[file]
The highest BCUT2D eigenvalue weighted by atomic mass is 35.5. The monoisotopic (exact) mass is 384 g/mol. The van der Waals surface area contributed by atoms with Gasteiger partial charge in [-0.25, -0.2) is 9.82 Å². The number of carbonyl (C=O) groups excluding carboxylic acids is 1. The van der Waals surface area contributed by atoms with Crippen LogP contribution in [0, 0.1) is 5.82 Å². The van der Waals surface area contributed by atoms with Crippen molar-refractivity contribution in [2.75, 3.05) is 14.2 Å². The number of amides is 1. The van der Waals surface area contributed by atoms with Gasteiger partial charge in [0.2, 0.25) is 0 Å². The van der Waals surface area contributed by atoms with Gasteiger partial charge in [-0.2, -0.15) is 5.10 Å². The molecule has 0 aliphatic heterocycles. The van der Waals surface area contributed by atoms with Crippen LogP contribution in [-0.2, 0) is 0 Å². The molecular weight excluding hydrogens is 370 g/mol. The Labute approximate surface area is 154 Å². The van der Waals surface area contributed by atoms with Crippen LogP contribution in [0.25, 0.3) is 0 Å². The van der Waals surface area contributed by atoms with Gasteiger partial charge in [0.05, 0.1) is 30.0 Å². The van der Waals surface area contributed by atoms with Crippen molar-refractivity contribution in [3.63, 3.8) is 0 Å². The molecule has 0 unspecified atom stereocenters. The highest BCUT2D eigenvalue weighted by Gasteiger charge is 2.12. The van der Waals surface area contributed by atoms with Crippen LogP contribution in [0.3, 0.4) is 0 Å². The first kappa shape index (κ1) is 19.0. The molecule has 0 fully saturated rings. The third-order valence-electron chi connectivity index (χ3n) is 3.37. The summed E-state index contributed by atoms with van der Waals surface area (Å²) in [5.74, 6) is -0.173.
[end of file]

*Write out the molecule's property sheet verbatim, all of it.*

The highest BCUT2D eigenvalue weighted by atomic mass is 35.5. The monoisotopic (exact) mass is 384 g/mol. The van der Waals surface area contributed by atoms with Gasteiger partial charge in [-0.25, -0.2) is 9.82 Å². The number of carbonyl (C=O) groups excluding carboxylic acids is 1. The van der Waals surface area contributed by atoms with Crippen LogP contribution in [0, 0.1) is 5.82 Å². The van der Waals surface area contributed by atoms with Crippen molar-refractivity contribution in [2.75, 3.05) is 14.2 Å². The number of amides is 1. The van der Waals surface area contributed by atoms with Gasteiger partial charge in [0.2, 0.25) is 0 Å². The van der Waals surface area contributed by atoms with Gasteiger partial charge in [-0.2, -0.15) is 5.10 Å². The molecule has 0 aliphatic heterocycles. The van der Waals surface area contributed by atoms with Crippen LogP contribution in [-0.2, 0) is 0 Å². The molecular weight excluding hydrogens is 370 g/mol. The Labute approximate surface area is 154 Å². The van der Waals surface area contributed by atoms with Crippen LogP contribution in [0.25, 0.3) is 0 Å². The van der Waals surface area contributed by atoms with Gasteiger partial charge in [0.05, 0.1) is 30.0 Å². The van der Waals surface area contributed by atoms with Crippen molar-refractivity contribution in [3.63, 3.8) is 0 Å². The molecule has 0 unspecified atom stereocenters. The highest BCUT2D eigenvalue weighted by Gasteiger charge is 2.12. The van der Waals surface area contributed by atoms with Crippen LogP contribution in [0.3, 0.4) is 0 Å². The first kappa shape index (κ1) is 19.0. The molecule has 0 fully saturated rings. The third-order valence-electron chi connectivity index (χ3n) is 3.37. The summed E-state index contributed by atoms with van der Waals surface area (Å²) in [5.74, 6) is -0.173.